How much is a home worth? Different parties involved in the buying process will come up with different numbers, and they can be confusing.
- Market valuation – an estimate of the amount a home will sell for in its current state within a reasonable amount of time – typically 90 days
- Appraised value – the amount an appraiser values the home at, the lender will use this amount to determine how much money can be borrowed and under what terms
- Assessed value – the worth of the home as determined by a tax assessor, which is then used to calculate property tax
5. Do I own the land when I buy a home?
Though some commercial properties are built on leased land, in the United States non-mobile residential properties are generally conveyed along with the land they’re on. These are called freehold properties.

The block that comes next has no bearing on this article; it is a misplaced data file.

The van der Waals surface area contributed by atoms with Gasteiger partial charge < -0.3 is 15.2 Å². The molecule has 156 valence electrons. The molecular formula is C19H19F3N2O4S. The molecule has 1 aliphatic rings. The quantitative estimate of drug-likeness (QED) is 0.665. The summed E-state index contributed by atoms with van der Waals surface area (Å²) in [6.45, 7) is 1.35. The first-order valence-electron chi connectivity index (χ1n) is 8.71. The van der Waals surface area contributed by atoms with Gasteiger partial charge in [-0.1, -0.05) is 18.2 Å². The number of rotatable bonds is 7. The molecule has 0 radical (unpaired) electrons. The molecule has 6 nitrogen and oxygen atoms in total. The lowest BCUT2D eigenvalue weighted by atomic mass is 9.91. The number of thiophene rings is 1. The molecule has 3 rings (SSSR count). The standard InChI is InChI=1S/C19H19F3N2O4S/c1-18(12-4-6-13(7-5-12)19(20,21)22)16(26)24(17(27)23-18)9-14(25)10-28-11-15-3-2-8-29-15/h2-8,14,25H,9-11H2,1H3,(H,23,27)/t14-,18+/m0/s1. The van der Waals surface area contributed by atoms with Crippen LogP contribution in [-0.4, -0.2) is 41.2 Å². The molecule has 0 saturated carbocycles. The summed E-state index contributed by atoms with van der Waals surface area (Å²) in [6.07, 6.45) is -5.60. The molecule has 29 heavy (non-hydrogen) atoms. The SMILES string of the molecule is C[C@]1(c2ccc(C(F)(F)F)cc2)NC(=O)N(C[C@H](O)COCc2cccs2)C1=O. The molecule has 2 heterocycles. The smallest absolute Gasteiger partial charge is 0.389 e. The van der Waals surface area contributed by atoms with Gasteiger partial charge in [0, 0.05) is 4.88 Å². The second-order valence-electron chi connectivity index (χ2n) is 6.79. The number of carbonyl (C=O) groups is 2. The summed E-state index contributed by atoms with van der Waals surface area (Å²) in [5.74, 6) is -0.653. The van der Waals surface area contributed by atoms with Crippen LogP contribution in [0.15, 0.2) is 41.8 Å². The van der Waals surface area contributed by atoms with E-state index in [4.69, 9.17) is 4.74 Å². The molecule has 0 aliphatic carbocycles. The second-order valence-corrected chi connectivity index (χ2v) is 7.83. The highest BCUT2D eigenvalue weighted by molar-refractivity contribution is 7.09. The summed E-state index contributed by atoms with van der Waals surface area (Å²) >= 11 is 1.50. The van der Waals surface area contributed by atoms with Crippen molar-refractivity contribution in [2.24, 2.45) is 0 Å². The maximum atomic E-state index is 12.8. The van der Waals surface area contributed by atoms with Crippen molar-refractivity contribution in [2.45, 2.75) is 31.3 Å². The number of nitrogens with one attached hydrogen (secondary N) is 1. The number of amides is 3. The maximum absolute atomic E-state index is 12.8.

In other countries and some states like Hawaii, Florida and New York, you can also find leasehold properties. For these, after the lease expires you must give back the land as well as any structure on it. This usually isn’t a concern for homebuyers in the U.S. because freehold properties are so much more common, but it’s worth looking out for if you’re looking to buy in one of the states mentioned above.
Still have questions or concerns? Come to Lafayette Federal Credit Union’s free seminar, The Expert’s Guide to First-Time Homebuying, Home Equity and Investment Properties, on September 16 to get answers from the experts. To learn more and save your seat, visit eventbrite.com/e/experts-guide.